Mesrine: Killer Instinct

Having never heard of Jacques Mesrine prior to watching the first film in director Jean-Francois Richet’s two-part epic on the real-life French gangster, it seemed a little presumptuous that his story was so fascinating that it warranted being stretched across two movies. As “Killer Instinct” demonstrates, Mesrine certainly led the kind of storied criminal career that makes for an entertaining gangster tale, but the film is so disjointed that you’ll wish Richet would have just cherry-picked the best moments to create a more focused biopic. After opening with a cool and cleverly edited introduction that teases Mesrine’s eventual demise, the film tracks back to the beginning of the story to show how he got there, including his time as a soldier stationed in Algeria, his early years as a petty thief under the guidance of a ruthless crime boss (Gerard Depardieu), and his incredible prison break from a maximum-security penitentiary in Canada.

It’s a lot of information to cram into two hours – especially when you consider he has three different romantic relationships that all played a role in shaping the man he would become, even if one of them seems to blossom out of thin air. And then there’s the fact that this is only half of the story, with the second part, titled “Public Enemy No. 1,” scheduled for release next month. “Killer Instinct” is definitely captivating enough that you’ll want to see what happens next, but it also feels like a cheap trick to get you to pay twice for what ultimately should have been one movie. It’s not quite good enough to rank among the best gangster films, but thanks to Vincent Cassel’s career-best performance as the title character, it’s one that fans of the genre will want to add to their Netflix queues immediately.

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Inspector Bellamy

He was a leading director of the French New Wave, but that doesn’t tell you much about the hugely prolific Claude Chabrol. He was frequently compared to Alfred Hitchcock but that tells you even less. I’m not even close to an expert on his work, but I can safely describe Chabrol as a crafty writer-director who specialized in films that shared plot elements with the mystery and suspense genres while deliberately not partaking of their usual pleasures. It’s fitting, therefore, that the late director’s final film has a murder mystery plot and pays tribute to Georges Simenon’s beloved Inspector Maigret but never feels like a murder mystery, which is both the best and worst thing about it.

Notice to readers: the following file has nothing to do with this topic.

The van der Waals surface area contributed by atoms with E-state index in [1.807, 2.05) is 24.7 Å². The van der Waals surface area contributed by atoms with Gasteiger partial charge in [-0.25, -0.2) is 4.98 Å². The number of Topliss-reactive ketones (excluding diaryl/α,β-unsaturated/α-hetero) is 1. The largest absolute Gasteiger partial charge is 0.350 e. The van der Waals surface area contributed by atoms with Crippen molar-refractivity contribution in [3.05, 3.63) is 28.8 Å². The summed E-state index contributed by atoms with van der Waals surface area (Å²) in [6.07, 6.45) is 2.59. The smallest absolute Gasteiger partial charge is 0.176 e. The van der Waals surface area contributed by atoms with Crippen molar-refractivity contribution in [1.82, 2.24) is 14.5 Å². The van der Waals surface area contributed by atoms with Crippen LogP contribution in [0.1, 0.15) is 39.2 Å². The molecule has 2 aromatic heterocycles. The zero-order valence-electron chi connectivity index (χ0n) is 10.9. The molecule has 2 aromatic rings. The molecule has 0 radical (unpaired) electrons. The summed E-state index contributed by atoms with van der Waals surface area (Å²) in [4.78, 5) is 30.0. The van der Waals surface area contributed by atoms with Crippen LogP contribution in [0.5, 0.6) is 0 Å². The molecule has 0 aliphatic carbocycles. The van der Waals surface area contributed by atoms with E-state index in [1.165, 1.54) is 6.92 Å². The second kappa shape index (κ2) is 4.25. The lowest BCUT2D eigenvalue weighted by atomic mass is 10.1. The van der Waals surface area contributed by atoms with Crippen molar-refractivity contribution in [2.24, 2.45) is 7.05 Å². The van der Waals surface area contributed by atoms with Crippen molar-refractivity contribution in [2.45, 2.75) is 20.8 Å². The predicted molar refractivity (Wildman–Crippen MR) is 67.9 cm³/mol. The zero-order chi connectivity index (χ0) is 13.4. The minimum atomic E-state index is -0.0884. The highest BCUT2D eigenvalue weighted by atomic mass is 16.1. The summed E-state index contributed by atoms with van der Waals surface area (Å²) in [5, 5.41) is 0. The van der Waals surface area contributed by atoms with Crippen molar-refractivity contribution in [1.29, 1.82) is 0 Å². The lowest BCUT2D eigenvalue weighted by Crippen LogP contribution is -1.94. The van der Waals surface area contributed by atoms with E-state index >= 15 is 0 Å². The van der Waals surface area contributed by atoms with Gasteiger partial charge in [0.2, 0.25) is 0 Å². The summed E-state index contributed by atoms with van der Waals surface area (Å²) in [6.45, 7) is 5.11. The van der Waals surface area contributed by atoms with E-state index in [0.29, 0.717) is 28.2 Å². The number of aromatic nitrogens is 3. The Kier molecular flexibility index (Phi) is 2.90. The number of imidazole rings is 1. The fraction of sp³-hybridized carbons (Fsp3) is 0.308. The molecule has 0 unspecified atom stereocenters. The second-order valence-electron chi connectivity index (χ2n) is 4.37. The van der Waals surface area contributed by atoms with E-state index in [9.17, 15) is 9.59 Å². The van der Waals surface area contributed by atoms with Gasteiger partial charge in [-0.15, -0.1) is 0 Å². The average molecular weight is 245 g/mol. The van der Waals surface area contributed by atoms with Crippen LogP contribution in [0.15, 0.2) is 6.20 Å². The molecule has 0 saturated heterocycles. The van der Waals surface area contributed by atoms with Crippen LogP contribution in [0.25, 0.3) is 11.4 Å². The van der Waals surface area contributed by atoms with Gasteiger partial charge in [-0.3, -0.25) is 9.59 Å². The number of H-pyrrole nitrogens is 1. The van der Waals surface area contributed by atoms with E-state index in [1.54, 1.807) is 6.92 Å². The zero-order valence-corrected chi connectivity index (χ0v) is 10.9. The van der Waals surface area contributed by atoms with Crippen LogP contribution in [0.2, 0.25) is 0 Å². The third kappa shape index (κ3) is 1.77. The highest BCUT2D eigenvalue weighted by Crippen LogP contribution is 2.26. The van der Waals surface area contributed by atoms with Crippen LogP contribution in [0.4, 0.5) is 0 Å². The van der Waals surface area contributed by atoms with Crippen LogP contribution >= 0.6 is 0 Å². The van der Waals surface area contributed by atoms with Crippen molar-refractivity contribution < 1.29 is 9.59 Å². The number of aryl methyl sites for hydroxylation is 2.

In his first ever film with Chabrol, the omnipresent, 60-something Gerard Depardieu stars as Bellamy, a famed detective who attempts some time off only to be accosted by an intrusive stranger (Jacques Gamblin). The man asks for his help exonerating him from the killing of a homeless person. The problem: he admits that he really did intend to murder the vagrant as part of an insurance scam. Bellamy welcomes the distraction. He is much less sanguine about another interloper, his obnoxious and troubled younger half-brother (Clovis Cornillac) who intrudes upon his quality time with his beloved and sexy wife (Marie Bunel). Like I said earlier, don’t come to a Chabrol film expecting a conventional thriller. If a wry but serious look at life and death is up your alley, however, “Inspector Bellamy” is worth investigating.